It is a big change, but we are the lucky ones, with 40% staff remaining for now. In the smaller libraries, the cuts are even deeper. They will be run by volunteers who can “phone a named librarian” if they need help.

Right now, on my desk, there’s a Volunteer Form, ready for me to fill in and return. In January, there will be news of training days and on-line courses. What else can one do? Live in hope.

Outwardly, the Carnegie building – in a town rather proud of its appearance – will show no sign of those changes within. However, what worries me is the framework, the structure “inside” all these libraries.What will happen to the “deep” library knowledge, once all the trained staff have gone, as they must over time?

How will the culture and the expertise – that much-scorned word – be prevented from fading away? How will the library administrative system actually hold together? And who exactly, will be able to hold together a loose, disconnected library system?

I’m also, as a naturally suspicious person, rather worried about a model that relies so heavily on volunteers. Of course, people who give up their time for good causes are obviously wonderful people, trying to meet the needs of what they see as a local or national good.

Yet volunteering is also a kind of bargain. People get something out of the work, whether a social buzz, a skill-set to be practiced or learned, a more interesting place to be, a chance to help others, a good feeling about themselves or all the set. 

Such  satisfactions are what keep the volunteers coming.



However, volunteers are not employed or contracted to turn up. They remain, largely, autonomous. If the task doesn’t fit, they can stop turning up. If traffic or the weather is bad, they might decide to stay away, especially if their health is less than good. Family, hobbies, travel and other matters can demand their time and attention too. How will all this be managed, once large numbers are involved?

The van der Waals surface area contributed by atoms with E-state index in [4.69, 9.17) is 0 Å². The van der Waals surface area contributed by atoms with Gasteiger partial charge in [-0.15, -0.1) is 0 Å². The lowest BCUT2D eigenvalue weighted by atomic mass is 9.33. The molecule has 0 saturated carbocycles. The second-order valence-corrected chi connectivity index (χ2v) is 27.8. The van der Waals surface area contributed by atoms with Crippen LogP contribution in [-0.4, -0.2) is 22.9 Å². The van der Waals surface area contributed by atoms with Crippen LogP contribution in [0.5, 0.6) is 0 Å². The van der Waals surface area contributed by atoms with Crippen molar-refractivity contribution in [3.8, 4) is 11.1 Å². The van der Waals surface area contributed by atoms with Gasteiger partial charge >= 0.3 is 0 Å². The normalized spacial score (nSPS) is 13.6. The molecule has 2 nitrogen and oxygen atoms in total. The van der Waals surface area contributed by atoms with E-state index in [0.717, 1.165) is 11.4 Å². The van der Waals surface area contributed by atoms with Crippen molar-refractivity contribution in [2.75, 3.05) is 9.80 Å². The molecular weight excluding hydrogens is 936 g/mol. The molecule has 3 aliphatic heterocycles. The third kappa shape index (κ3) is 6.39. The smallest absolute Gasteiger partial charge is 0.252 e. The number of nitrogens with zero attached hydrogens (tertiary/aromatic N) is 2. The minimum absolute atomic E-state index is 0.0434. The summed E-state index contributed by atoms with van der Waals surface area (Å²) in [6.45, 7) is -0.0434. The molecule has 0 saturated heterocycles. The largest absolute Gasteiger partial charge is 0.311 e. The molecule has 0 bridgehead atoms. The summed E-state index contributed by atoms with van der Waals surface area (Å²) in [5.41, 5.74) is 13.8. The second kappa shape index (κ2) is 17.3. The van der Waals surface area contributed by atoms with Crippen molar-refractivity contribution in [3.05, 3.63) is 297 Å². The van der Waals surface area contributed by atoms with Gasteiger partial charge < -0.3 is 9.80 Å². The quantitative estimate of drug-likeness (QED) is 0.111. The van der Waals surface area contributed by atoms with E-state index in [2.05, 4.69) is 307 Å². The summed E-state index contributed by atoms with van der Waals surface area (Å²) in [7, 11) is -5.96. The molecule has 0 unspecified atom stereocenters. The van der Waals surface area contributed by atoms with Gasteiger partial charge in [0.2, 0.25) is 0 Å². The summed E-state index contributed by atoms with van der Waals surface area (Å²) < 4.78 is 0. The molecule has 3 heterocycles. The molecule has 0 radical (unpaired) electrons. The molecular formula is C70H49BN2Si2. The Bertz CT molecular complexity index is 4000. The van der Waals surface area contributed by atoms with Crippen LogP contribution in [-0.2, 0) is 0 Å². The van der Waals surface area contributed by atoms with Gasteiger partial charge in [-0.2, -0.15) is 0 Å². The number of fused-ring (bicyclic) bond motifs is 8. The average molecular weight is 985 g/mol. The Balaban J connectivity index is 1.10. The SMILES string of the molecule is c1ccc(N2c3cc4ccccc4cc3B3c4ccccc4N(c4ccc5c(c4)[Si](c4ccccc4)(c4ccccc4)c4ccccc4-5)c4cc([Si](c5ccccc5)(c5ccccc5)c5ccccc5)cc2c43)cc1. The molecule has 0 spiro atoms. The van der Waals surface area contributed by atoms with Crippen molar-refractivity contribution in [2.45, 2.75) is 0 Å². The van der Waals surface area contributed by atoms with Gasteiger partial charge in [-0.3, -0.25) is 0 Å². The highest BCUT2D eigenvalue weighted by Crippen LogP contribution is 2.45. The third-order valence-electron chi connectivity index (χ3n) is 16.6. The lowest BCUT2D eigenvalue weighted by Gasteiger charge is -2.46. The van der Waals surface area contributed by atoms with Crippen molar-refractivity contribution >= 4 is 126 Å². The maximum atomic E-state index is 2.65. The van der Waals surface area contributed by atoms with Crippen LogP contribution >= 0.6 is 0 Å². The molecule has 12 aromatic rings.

Heavens, planning the schedule for Saturday’s four-hour Refreshment Stall was complicated enough, with some not wanting to do this or that quite then. Fair enough for a cake stall, but not so great for a public library service!

Will the few remaining librarians really have time and energy to deal with endless weeks of volunteer ebbs and flows, especially those in areas far less comfortable than where I live?

I have another worry, too: quite who will manage the group dynamics within the varied volunteer situations? Personally, I’ve met lots of generous, hard-working, helpful, practical-minded volunteers without any hint of attitude. Yet I’ve come across tales of self-centred special interest groups; of long, power-play meetings about the colour of a newsletter; of children’s activity teams excluding others who want to help and more.

Such antagonisms happen within the world of paid work, but it is far harder to sort these matters out when you are beholden to your volunteer helpers. Who will be dealing with all this issues?

I’m sorry. I’m sorry. The first week of December isn’t really the time to be so critical and gloomy about the library service, which is something that I have loved my whole life, but when is? Besides, I might be wrong about this and all will be well.

Move on, move on. Put up the fairy lights and decorations. Stop sounding so miserable. Just fill in the Volunteer Application form and be positive and hopeful.

I will, I will, but maybe, while baking today, I’ll add a little more sweetness to the cakes, just to be on the safe side for Saturday’s customers? A good idea, yes?

Rant over - and wishing you all a good December!


Wednesday, 30 November 2016

Three Books, Three Balls In The Air - By Lari Don

I’ve learnt a lot about writing trilogies in the last three years, mostly things NOT to do. (For example, don’t start more subplots in the first two books than you can tie up in the third book. I spent a lot of last year slashing out minor plotlines.)

But I recently discovered something else about trilogies, especially trilogies that your publisher wants to publish in autumn, spring and autumn (ie 6 months apart).

Bringing three novels out in quick succession (even if they are all basically drafted before you start) can mean the writer is experiencing a different point in three different books’ life cycle at exactly the same time. This month, for example, I’ve been promoting Book 1 of the Spellchasers trilogy (The Beginner’s Guide to Curses), dealing with the final edits of Book 2 (The Shapeshifter’s Guide to Running Away) and tackling the first major redraft of Book 3 (The Witch’s Guide to Magical Combat).


This means I’ve been talking to kids about the decisions behind an action scene in one book, while perfecting the language in an action scene in the next book, and trying to decide whether I should radically rework an action scene in the final book.

So the opportunities for getting tangled up in timelines and for blurting out spoilers to classes of 10 year olds are vast and varied! Particularly given that that one of my characters is a different shape, with different powers, in each book...